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dc.contributor.authorViers-Yaun, Dawnen
dc.date.accessioned2014-03-14T20:09:31Zen
dc.date.available2014-03-14T20:09:31Zen
dc.date.issued2003-04-02en
dc.identifier.otheretd-04132003-134548en
dc.identifier.urihttp://hdl.handle.net/10919/26819en
dc.description.abstractIn this study, I explored the career satisfaction, relationship satisfaction, friendship intimacy, and mentoring functions of female faculty in marriage and family therapy (MFT) programs. Study participants included 111 women affiliated with a MFT program in a research or liberal arts institution or training institute. Participants completed the Faculty Satisfaction Questionnaire (FSQ), Kansas Martial Satisfaction Questionnaire (KMS), Miller Social Intimacy Scale (MSIS), Mentoring Functions Questionnaire, and a demographics section with open-ended questions about their experiences. Faculty women reported higher levels of satisfaction with teaching than with service or research and higher satisfaction with service than research. Faculty who were part of a significant relationship reported high scores on the KMS while faculty who had a close friend indicated moderate intimacy levels on the MSIS. Those with a mentor reported that their mentor provided more psychosocial mentoring functions than career mentoring functions. Characteristics of the mentor and the mentoring relationship predicted the extent of the psychosocial and mentoring functions provided. Associations among career satisfaction, relationship satisfaction, friendship intimacy, mentoring functions, and demographic variables were determined using stepwise multiple regression analyses on a subsample of 37 faculty with complete data on key career and relationship functions. Expanded service duties, psychosocial mentoring functions, being Caucasian, and having received an award for research were associated with greater levels of career satisfaction. Career mentoring functions were associated with reduced levels of career satisfaction. Possession of a doctorate and psychosocial mentoring functions were associated with greater levels of friendship intimacy. Based on the results of this research and the literature of women in academia, implications and suggestions for improving the academic climate are presented for institutions, MFT programs, the American Association for Marriage and Family Therapy (AAMFT), and the Commission on Accreditation of Marriage and Family Therapy Education (COAMFTE). Limitations and suggestions for future research are also discussed.en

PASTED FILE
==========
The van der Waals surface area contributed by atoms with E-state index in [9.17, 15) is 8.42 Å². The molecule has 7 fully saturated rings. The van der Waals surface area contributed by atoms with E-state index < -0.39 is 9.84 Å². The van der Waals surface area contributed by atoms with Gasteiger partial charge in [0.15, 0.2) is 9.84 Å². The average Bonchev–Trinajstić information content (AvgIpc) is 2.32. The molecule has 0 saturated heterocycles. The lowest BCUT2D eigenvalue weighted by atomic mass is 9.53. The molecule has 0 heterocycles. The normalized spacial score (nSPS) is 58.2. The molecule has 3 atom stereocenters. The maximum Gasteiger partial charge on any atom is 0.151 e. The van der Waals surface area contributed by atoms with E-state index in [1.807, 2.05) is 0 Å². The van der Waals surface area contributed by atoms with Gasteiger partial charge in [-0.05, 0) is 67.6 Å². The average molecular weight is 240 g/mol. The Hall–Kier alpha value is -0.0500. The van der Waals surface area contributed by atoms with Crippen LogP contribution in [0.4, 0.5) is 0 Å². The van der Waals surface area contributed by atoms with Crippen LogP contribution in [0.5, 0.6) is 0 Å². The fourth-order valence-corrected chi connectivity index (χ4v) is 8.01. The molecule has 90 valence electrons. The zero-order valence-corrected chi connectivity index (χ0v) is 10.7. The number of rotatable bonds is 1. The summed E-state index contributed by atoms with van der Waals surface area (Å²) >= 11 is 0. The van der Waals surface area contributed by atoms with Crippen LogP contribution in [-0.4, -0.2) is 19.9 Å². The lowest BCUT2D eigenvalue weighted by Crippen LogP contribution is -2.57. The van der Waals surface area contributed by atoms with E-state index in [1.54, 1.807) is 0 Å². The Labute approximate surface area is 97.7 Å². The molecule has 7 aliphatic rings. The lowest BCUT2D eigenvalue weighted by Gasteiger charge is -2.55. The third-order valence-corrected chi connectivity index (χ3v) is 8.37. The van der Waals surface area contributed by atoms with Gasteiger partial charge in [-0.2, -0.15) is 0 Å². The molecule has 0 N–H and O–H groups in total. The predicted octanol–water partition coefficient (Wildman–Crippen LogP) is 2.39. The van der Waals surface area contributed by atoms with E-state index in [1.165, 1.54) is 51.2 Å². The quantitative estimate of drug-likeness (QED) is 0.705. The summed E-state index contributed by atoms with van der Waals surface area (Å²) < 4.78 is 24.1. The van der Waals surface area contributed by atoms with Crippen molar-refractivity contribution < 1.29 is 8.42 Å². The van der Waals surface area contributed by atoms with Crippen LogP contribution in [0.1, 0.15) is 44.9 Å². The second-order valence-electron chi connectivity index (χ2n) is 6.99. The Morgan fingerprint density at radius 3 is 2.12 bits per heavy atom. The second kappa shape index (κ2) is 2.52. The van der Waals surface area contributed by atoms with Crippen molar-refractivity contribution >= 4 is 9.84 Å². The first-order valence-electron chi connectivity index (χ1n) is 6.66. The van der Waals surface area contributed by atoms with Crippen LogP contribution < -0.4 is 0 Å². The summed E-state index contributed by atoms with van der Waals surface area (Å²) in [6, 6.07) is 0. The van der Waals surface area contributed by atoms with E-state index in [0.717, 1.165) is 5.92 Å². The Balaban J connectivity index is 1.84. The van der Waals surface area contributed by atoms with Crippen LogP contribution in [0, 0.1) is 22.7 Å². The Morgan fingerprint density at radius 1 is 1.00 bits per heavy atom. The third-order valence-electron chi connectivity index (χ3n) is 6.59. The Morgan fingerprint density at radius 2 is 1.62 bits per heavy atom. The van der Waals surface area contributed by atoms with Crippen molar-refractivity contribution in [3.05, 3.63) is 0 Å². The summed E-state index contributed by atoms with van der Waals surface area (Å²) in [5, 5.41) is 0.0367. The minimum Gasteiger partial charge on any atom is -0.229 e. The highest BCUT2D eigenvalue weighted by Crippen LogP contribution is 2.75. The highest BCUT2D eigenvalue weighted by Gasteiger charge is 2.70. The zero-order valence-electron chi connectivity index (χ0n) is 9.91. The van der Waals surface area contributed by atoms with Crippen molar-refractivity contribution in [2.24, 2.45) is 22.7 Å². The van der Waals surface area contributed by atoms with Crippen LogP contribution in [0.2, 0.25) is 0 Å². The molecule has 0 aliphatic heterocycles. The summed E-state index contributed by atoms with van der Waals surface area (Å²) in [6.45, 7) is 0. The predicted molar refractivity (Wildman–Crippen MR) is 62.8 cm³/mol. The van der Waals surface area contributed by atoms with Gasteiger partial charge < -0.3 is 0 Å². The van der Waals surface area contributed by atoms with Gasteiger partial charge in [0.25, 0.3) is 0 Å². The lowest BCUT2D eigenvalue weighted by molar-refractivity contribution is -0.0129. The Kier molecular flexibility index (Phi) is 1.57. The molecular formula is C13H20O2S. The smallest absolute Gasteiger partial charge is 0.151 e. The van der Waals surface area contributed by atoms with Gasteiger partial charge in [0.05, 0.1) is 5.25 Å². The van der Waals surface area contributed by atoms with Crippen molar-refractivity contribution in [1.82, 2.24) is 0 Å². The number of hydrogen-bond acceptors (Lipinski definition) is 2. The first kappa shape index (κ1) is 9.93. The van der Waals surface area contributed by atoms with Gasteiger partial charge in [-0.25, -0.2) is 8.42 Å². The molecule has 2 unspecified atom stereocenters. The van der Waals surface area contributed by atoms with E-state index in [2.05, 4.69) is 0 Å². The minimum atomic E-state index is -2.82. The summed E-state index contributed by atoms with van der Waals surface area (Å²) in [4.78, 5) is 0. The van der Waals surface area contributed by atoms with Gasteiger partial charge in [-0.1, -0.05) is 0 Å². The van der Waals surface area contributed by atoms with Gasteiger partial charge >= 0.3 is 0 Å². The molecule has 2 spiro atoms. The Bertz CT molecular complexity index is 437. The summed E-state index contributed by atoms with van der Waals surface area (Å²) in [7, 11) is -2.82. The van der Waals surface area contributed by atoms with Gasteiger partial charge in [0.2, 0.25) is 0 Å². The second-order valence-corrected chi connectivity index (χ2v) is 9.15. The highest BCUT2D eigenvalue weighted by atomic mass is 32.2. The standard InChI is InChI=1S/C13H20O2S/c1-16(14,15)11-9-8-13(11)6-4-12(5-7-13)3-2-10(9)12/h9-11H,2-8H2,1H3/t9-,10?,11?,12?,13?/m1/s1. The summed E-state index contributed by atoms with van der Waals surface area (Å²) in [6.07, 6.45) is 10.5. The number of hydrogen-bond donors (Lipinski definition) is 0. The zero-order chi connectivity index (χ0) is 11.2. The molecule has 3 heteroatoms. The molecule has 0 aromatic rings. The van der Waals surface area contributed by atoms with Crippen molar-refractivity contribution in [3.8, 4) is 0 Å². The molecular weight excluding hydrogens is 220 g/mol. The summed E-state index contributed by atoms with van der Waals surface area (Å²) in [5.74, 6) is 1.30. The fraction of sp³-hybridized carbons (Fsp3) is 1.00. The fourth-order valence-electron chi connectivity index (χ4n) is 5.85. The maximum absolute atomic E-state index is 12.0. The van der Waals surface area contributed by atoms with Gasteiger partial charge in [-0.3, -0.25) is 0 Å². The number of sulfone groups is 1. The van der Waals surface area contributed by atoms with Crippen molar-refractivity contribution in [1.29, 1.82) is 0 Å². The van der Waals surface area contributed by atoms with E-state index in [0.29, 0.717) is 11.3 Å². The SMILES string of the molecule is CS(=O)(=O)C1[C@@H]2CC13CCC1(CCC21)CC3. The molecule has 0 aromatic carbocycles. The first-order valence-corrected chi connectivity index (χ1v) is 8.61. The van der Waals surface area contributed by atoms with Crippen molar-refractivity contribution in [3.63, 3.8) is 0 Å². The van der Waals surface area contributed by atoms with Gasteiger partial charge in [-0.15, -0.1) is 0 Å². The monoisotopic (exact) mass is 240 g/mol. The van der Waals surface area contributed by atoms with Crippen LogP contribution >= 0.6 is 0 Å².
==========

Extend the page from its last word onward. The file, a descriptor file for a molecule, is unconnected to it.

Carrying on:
dc.publisherVirginia Techen
dc.relation.haspartFront.pdfen
dc.relation.haspartdiscussion.pdfen
dc.relation.haspartReferences_Vitae.pdfen
dc.relation.haspartresults.pdfen
dc.relation.haspartappendices.pdfen
dc.relation.haspartchaper123.pdfen
dc.rightsIn Copyrighten
dc.rights.urihttp://rightsstatements.org/vocab/InC/1.0/en
dc.subjectFriendship Intimacyen
dc.subjectCareer Satisfactionen
dc.subjectRelationship Satisfactionen
dc.subjectFemale Facultyen
dc.subjectMentoring Relationshipsen
dc.titleCareer and Relationship Satisfaction among Female Faculty in MFT Programsen
dc.typeDissertationen
dc.contributor.departmentMarriage and Family Therapyen
dc.description.degreePh. D.en
thesis.degree.namePh. D.en
thesis.degree.leveldoctoralen
thesis.degree.grantorVirginia Polytechnic Institute and State Universityen
thesis.degree.disciplineMarriage and Family Therapyen
dc.contributor.committeechairBlieszner, Rosemaryen
dc.contributor.committeememberSkaggs, Gary E.en
dc.contributor.committeememberProuty, Anne M.en
dc.contributor.committeememberJohnson, Scott W.en
dc.contributor.committeememberPiercy, Fred P.en
dc.identifier.sourceurlhttp://scholar.lib.vt.edu/theses/available/etd-04132003-134548/en
dc.date.sdate2003-04-13en
dc.date.rdate2004-04-16en
dc.date.adate2003-04-16en


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